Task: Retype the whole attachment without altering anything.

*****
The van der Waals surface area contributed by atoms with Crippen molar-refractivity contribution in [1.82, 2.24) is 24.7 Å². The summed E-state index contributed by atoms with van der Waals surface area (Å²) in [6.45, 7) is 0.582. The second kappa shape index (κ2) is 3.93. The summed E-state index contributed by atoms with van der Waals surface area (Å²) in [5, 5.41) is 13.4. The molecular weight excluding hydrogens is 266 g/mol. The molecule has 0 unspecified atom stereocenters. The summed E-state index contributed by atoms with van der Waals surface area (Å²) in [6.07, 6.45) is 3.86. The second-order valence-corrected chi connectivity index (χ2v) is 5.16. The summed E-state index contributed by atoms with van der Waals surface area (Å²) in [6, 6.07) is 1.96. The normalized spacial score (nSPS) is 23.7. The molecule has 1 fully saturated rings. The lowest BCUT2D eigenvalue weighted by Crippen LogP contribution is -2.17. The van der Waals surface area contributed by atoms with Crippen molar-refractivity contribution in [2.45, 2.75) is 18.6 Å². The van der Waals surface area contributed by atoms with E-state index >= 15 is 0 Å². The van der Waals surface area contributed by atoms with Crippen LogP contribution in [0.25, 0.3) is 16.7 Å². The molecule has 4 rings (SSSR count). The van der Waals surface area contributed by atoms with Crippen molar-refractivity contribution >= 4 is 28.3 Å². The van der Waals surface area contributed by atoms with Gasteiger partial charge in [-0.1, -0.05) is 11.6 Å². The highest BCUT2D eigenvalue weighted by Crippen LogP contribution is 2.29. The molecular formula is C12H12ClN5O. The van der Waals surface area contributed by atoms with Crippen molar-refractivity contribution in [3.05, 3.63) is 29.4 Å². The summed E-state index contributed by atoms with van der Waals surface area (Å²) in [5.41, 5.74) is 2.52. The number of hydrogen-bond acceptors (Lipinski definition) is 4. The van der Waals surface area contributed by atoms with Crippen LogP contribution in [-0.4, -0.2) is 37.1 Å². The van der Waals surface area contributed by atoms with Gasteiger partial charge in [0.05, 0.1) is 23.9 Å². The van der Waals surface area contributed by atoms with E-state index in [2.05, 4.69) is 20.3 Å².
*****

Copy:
The van der Waals surface area contributed by atoms with Crippen molar-refractivity contribution in [1.82, 2.24) is 24.7 Å². The summed E-state index contributed by atoms with van der Waals surface area (Å²) in [6.45, 7) is 0.582. The second kappa shape index (κ2) is 3.93. The summed E-state index contributed by atoms with van der Waals surface area (Å²) in [5, 5.41) is 13.4. The molecular weight excluding hydrogens is 266 g/mol. The molecule has 0 unspecified atom stereocenters. The summed E-state index contributed by atoms with van der Waals surface area (Å²) in [6.07, 6.45) is 3.86. The second-order valence-corrected chi connectivity index (χ2v) is 5.16. The summed E-state index contributed by atoms with van der Waals surface area (Å²) in [6, 6.07) is 1.96. The normalized spacial score (nSPS) is 23.7. The molecule has 1 fully saturated rings. The lowest BCUT2D eigenvalue weighted by Crippen LogP contribution is -2.17. The van der Waals surface area contributed by atoms with Crippen molar-refractivity contribution in [2.45, 2.75) is 18.6 Å². The van der Waals surface area contributed by atoms with E-state index >= 15 is 0 Å². The van der Waals surface area contributed by atoms with Crippen LogP contribution in [0.25, 0.3) is 16.7 Å². The molecule has 4 rings (SSSR count). The van der Waals surface area contributed by atoms with Crippen molar-refractivity contribution >= 4 is 28.3 Å². The van der Waals surface area contributed by atoms with Gasteiger partial charge in [-0.1, -0.05) is 11.6 Å². The highest BCUT2D eigenvalue weighted by Crippen LogP contribution is 2.29. The molecular formula is C12H12ClN5O. The van der Waals surface area contributed by atoms with Crippen molar-refractivity contribution in [3.05, 3.63) is 29.4 Å². The summed E-state index contributed by atoms with van der Waals surface area (Å²) in [5.41, 5.74) is 2.52. The number of hydrogen-bond acceptors (Lipinski definition) is 4. The van der Waals surface area contributed by atoms with Crippen LogP contribution in [-0.4, -0.2) is 37.1 Å². The van der Waals surface area contributed by atoms with Gasteiger partial charge in [0.05, 0.1) is 23.9 Å². The van der Waals surface area contributed by atoms with E-state index in [2.05, 4.69) is 20.3 Å².